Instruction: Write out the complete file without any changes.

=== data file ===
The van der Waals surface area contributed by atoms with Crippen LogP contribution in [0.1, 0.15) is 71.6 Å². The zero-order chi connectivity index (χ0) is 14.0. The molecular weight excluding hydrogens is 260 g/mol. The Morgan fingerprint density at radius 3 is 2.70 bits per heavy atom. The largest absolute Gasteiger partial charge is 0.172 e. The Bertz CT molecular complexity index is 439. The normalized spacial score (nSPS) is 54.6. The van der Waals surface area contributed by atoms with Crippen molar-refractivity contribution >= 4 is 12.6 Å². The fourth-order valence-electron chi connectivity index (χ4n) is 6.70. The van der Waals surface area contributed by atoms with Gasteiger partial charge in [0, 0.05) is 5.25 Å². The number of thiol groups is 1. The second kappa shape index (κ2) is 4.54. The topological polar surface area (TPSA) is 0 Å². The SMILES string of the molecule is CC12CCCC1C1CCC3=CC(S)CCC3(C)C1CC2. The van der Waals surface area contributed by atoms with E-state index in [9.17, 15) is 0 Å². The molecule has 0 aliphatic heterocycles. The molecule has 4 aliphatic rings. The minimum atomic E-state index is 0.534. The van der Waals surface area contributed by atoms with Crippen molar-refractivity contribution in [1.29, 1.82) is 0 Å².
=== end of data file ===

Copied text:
The van der Waals surface area contributed by atoms with Crippen LogP contribution in [0.1, 0.15) is 71.6 Å². The zero-order chi connectivity index (χ0) is 14.0. The molecular weight excluding hydrogens is 260 g/mol. The Morgan fingerprint density at radius 3 is 2.70 bits per heavy atom. The largest absolute Gasteiger partial charge is 0.172 e. The Bertz CT molecular complexity index is 439. The normalized spacial score (nSPS) is 54.6. The van der Waals surface area contributed by atoms with Crippen molar-refractivity contribution >= 4 is 12.6 Å². The fourth-order valence-electron chi connectivity index (χ4n) is 6.70. The van der Waals surface area contributed by atoms with Gasteiger partial charge in [0, 0.05) is 5.25 Å². The number of thiol groups is 1. The second kappa shape index (κ2) is 4.54. The topological polar surface area (TPSA) is 0 Å². The SMILES string of the molecule is CC12CCCC1C1CCC3=CC(S)CCC3(C)C1CC2. The van der Waals surface area contributed by atoms with E-state index in [9.17, 15) is 0 Å². The molecule has 0 aliphatic heterocycles. The molecule has 4 aliphatic rings. The minimum atomic E-state index is 0.534. The van der Waals surface area contributed by atoms with Crippen molar-refractivity contribution in [1.29, 1.82) is 0 Å².